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Examining Management Theory Through Chaos Theory

Instructor: Dr. Douglas Hawks

Douglas has two master's degrees (MPA & MBA) and a PhD in Higher Education Administration.

Management includes planning, measuring, and controlling different resources. In this lesson, we'll see how some resources are easier to control than others - machine output vs. human resources, for example - and how chaos theory can help inform management.

Management Theory vs. Chaos Theory

Management theory and chaos theory are two seemingly competing theories. Any management theory has the objective of explaining how managers can best utilize and control resources, including raw materials, processes (i.e. assembly line or purchasing material) and people to accomplish organizational missions. Chaos theory, on the other hand, can be applied to many fields of study, including management, and suggests that even in predictable situations or processes, randomness is a primary determinant in the outcome.

Understanding both of these theories is important for the leaders of companies to understand. Should they invest high salaries in managers they believe to be effective, or will they be wasting their money because chaos will cause inefficiencies in production and organizational behavior that even the best leaders can't stop?

Disorder and Entropy in Organizations

To talk about these ideas in more detail, let's think of an example. We'll use a mid-size startup, GolfGear - a company that manufacturers golf accessories and sells them online as well as in some retail locations. GolfGear has about 100 employees total and the founder is still the CEO and primary owner.

As the CEO and founder, and because the business has grown so quickly, John has seen his company change a lot. But, as he looks down from his office to the production floor, and then down the hall to other offices - accounting, sales, and customer service - he feels like he doesn't have control of this company.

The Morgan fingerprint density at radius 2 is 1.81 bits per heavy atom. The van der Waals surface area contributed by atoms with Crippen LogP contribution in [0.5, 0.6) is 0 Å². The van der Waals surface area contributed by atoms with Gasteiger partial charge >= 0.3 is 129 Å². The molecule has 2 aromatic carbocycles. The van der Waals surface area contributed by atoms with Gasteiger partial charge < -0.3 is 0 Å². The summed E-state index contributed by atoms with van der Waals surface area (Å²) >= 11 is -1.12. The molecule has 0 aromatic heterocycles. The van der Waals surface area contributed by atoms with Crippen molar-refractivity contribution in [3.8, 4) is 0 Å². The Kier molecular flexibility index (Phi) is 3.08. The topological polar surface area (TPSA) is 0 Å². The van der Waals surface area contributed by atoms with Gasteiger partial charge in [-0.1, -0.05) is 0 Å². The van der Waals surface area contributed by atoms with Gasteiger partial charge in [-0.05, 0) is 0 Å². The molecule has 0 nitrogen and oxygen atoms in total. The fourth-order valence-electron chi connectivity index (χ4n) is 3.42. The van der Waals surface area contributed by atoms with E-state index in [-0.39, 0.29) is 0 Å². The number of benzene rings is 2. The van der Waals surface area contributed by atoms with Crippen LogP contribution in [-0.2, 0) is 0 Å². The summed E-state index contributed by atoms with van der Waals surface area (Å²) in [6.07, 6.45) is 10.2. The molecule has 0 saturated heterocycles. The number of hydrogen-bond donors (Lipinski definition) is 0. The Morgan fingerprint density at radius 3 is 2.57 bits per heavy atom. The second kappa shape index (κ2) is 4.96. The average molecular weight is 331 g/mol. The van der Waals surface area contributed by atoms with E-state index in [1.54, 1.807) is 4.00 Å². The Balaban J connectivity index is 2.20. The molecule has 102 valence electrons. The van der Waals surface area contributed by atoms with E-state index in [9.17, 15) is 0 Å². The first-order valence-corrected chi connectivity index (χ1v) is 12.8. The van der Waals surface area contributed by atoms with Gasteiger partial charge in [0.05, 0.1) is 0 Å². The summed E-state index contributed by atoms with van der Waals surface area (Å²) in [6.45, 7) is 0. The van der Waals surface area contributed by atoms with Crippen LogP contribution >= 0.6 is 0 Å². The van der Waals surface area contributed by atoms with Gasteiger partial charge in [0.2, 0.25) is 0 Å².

John feels like nothing that he has done with the company has been planned, but rather everything has been a reaction. When he didn't have time to keep track of the books anymore, he hired an accountant. Sales reached a high enough level that he had to break the country into regions and get each region a representative. Production is really just a reaction to what the sales people say they need.

The state of John's business right now is one that is pretty close to an idea from chaos theory called entropy. Entropy is a state of disorder. In science, entropy is the 'default' state of all matter. This means that without a proactive force to control matter, all things - down to the atomic level - would be in chaos.

If John's management style and situation were to be studied by external advisers, they would probably see John's business in a state of entropy. Product is made, sold, and priced - but not efficiently; rather, it's in a state of disorder that John's reactive approach to growth has caused. But John wants to be a manager, proactively determining his company's strategy, direction, and objectives.

Management Theories and Chaos

It may seem easy to avoid entropy in the business world; you simply need to manage proactively and closely monitor the processes and resources involved in your business. However, don't forget, this needs to happen with the resources (i.e. money) you have. Having one manager for every 2-3 people might help keep things under control, but that would be terribly expensive. But having one manager for 50 people would increase the chance that some of those 50 people would work at a sub-optimal level, leaving the organization in disorder.

John must ask himself the question: how can management theory help him fight off the factors contributing to chaos, or entropy? There is no shortage of management theories that address specific aspects of motivating employees. Starting with Maslow's hierarchy of needs, and moving through scientific management, total quality management, and then management by objectives, there have been numerous attempts to help managers find ways to manage the organization effectively.

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